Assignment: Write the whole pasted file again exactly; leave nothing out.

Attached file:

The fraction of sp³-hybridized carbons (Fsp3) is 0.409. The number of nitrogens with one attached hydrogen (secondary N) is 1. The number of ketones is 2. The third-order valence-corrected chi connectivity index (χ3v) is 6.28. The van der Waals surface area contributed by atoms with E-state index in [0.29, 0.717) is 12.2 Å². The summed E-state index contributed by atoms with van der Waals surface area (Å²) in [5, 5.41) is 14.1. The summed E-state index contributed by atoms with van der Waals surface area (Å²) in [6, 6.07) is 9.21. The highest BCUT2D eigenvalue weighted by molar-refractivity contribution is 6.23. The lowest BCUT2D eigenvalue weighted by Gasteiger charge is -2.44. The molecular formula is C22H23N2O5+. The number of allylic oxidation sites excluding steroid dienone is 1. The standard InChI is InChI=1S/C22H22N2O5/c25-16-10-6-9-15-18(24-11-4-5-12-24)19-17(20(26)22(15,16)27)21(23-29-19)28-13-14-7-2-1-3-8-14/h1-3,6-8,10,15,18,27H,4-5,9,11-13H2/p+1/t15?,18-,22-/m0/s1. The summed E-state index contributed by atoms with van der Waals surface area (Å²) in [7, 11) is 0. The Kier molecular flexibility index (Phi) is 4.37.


The fraction of sp³-hybridized carbons (Fsp3) is 0.409. The number of nitrogens with one attached hydrogen (secondary N) is 1. The number of ketones is 2. The third-order valence-corrected chi connectivity index (χ3v) is 6.28. The van der Waals surface area contributed by atoms with E-state index in [0.29, 0.717) is 12.2 Å². The summed E-state index contributed by atoms with van der Waals surface area (Å²) in [5, 5.41) is 14.1. The summed E-state index contributed by atoms with van der Waals surface area (Å²) in [6, 6.07) is 9.21. The highest BCUT2D eigenvalue weighted by molar-refractivity contribution is 6.23. The lowest BCUT2D eigenvalue weighted by Gasteiger charge is -2.44. The molecular formula is C22H23N2O5+. The number of allylic oxidation sites excluding steroid dienone is 1. The standard InChI is InChI=1S/C22H22N2O5/c25-16-10-6-9-15-18(24-11-4-5-12-24)19-17(20(26)22(15,16)27)21(23-29-19)28-13-14-7-2-1-3-8-14/h1-3,6-8,10,15,18,27H,4-5,9,11-13H2/p+1/t15?,18-,22-/m0/s1. The summed E-state index contributed by atoms with van der Waals surface area (Å²) in [7, 11) is 0. The Kier molecular flexibility index (Phi) is 4.37.